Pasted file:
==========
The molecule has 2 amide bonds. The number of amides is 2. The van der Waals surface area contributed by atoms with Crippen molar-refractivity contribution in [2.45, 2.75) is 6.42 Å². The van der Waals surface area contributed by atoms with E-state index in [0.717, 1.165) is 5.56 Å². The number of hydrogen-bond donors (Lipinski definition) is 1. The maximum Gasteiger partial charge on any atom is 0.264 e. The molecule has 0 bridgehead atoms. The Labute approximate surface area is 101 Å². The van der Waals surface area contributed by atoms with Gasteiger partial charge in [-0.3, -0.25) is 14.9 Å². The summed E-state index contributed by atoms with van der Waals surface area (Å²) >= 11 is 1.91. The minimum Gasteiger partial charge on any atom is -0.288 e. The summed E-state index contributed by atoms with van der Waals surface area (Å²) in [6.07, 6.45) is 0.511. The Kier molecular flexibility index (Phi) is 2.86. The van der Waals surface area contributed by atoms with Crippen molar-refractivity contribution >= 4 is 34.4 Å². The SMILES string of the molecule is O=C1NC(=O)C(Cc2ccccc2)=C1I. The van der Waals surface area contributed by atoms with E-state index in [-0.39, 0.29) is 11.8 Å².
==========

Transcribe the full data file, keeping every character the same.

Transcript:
The molecule has 2 amide bonds. The number of amides is 2. The van der Waals surface area contributed by atoms with Crippen molar-refractivity contribution in [2.45, 2.75) is 6.42 Å². The van der Waals surface area contributed by atoms with E-state index in [0.717, 1.165) is 5.56 Å². The number of hydrogen-bond donors (Lipinski definition) is 1. The maximum Gasteiger partial charge on any atom is 0.264 e. The molecule has 0 bridgehead atoms. The Labute approximate surface area is 101 Å². The van der Waals surface area contributed by atoms with Gasteiger partial charge in [-0.3, -0.25) is 14.9 Å². The summed E-state index contributed by atoms with van der Waals surface area (Å²) >= 11 is 1.91. The minimum Gasteiger partial charge on any atom is -0.288 e. The summed E-state index contributed by atoms with van der Waals surface area (Å²) in [6.07, 6.45) is 0.511. The Kier molecular flexibility index (Phi) is 2.86. The van der Waals surface area contributed by atoms with Crippen molar-refractivity contribution >= 4 is 34.4 Å². The SMILES string of the molecule is O=C1NC(=O)C(Cc2ccccc2)=C1I. The van der Waals surface area contributed by atoms with E-state index in [-0.39, 0.29) is 11.8 Å².